A PEOPLE’s VOTE AND SCOTLAND

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I really loathe their Brexit. I really do. Never before has the main objective of any Government been to intentionally impoverish the people they serve with such chaotic and clueless abandon. There is no redeeming quality to what the Tories are doing to us and the fact that my country so overwhelmingly rejected it just makes this loathing even more acute. I want to stop their Brexit and there is just no way that I will ever be reconciled to what they are trying to achieve with taking us out of the European Union against Scotland’s national collective will.

It should therefore be easy for someone like me to buy into any and all efforts to stop their Brexit. Another vote to stop it? What could possible be wrong with that? 

Well, there are in fact just a few issues that require a wee bit more attention before I sign up to any campaign. The main one being what if Scotland votes to remain again (which it will) and the UK as a whole votes to leave again (which it might)? No one form this ‘people’s vote’ campaign have attempted to answer this question other than some glib response that it would have to be a UK wide result. Well, I’m sorry that isn’t good enough. Brexit is a problem created beyond Scotland, mainly out of divisions which abound in a Conservative party that has 13 of Scotland’s 59 MPs. We wanted nothing to do with this and when we were obliged to vote on the issue every part of Scotland voted to remain. Why should Scotland participate in an exercise that has explicitly ignored our view and won’t respect it in any rerun? At the very least we would need to see some equivalent support for a second referendum on independence. Surely, these democrats in the ‘People’s Vote’ campaign thoroughly believe in the right to choose and reconsider?

Then there is precedence. There are fears that if a second vote on the EU is delivered a similar type of second vote on the terms of independence may also be insisted upon. This one concerns me less but remains an issue. Any future indy vote will now have to have, built in to the campaign, that a positive vote will be definitive and conclusive. We should also be confident that a Scottish Government taking us to independence will make less of an utter mess of it than the current UK one is doing with Brexit. There will, though, be unreconciled unionists who will use any precedence on Brexit as a means to undermine our independence vote and we should be wary.

But in saying all this Scotland would want the UK in the EU. The most seamless transition to independence would be with a common customs union whilst being part of the  EU single market with the rest of the UK. With the UK out of the EU borders will become the totemic scaremongering feature of a future referendum campaign. One can only imagine the relish a unionist campaign will have in insisting the Scottish people will have a hard border and no common travel area with the rest of the UK. Having the UK in the EU is in the interests of Scottish independence.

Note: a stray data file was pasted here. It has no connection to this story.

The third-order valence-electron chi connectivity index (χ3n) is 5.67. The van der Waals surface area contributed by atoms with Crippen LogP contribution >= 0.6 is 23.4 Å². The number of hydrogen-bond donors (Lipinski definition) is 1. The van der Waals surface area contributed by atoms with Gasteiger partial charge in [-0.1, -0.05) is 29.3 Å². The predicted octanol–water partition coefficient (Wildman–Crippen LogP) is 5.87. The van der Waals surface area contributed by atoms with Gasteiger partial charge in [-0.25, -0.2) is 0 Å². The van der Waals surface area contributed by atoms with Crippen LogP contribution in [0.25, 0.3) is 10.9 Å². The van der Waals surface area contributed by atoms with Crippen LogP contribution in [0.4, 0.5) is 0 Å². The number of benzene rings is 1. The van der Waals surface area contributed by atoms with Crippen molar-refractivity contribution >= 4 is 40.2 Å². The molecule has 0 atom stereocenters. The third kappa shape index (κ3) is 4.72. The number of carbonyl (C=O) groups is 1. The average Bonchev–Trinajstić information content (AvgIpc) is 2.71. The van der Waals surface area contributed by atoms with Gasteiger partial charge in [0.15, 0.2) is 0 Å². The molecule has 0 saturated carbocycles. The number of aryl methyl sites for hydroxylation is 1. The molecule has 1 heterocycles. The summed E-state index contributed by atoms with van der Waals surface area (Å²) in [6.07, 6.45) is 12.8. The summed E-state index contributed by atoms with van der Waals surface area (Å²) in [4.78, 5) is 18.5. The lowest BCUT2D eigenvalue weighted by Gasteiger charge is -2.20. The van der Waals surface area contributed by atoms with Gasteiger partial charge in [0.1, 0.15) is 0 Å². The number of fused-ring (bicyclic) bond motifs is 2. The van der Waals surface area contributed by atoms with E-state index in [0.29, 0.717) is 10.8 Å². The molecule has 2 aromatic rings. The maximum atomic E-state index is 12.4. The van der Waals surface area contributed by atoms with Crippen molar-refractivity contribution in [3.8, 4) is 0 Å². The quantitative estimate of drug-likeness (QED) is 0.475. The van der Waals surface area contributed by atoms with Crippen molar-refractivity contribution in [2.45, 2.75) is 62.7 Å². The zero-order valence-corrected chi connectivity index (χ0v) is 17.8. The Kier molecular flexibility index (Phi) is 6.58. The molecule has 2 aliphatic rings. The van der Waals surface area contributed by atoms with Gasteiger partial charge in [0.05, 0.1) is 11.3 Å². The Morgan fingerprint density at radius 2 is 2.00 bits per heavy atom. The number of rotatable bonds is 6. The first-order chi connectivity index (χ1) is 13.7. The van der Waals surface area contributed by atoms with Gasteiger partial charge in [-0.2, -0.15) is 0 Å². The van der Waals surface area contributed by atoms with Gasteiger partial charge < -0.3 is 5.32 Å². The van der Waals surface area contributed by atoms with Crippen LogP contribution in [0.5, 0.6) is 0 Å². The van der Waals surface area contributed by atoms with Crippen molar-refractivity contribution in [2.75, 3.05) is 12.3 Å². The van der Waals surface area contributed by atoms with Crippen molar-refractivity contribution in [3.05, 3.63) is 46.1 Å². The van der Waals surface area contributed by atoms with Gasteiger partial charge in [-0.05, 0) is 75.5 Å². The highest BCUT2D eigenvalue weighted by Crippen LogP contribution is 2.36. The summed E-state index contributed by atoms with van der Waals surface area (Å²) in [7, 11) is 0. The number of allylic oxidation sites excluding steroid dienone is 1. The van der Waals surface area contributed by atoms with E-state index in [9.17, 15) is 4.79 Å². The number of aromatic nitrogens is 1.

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My approach to a second EU referendum then is to be supportive without being one of its champions. I would want them to succeed and wish them all the very best. I would not vote against a second vote in the House of Commons and am open to supporting it if I can secure a commitment that the result in Scotland would be respected.

Realistically, though, It is very unlikely to be realised. We will be out of the EU in just 7 months time and there is just not the political capacity for a second vote. The ‘people’s’ vote campaign is going to target the Labour Party for support. One can only wish them the very best with that with a Labour party that almost exceeds the Tories in the clueless Brexit stakes. The only thing likely to stop Brexit is the contradictions of its own incompetent impracticality and we should never stop pointing out the disaster that is coming our way in the vain hope that it can be stopped.

But there is a sense that the campaign for a second vote is over before it has really begun.

The key choice that is coming is does Scotland want to be part of a Brexitised UK or does it want to determine its own relationship with the EU as an independent nation? The debate around a ‘People’s vote’ maybe coming to a close just as the real debate about saving Scotland from the disastrous consequences of their Brexit is about to begin. 

The Tories and Perth Royal Infirmary

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In the last few weeks I have had to reassure a number of my constituents who have been under the impression that accident and emergency is to close at Perth Royal Infirmary (PRI). This has been the result of an irresponsible campaign by Conservative proportional list Members of the Scottish Parliament, who have been prepared to suggest that this closure will ‘effectively’ take place. Let me reassure my constituents – accident and emergency will not close at PRI. What will happen is that all unscheduled surgery will now be undertaken at Ninewells, in order to ensure the highest level of care and to make sure that my constituents will have access to the new dedicated Acute Surgical Receiving Unit. And that is the way it should be. If you are involved in a life-threatening situation, you would want to go to where the expert clinicians are based and have full confidence that you will secure the highest standard of care.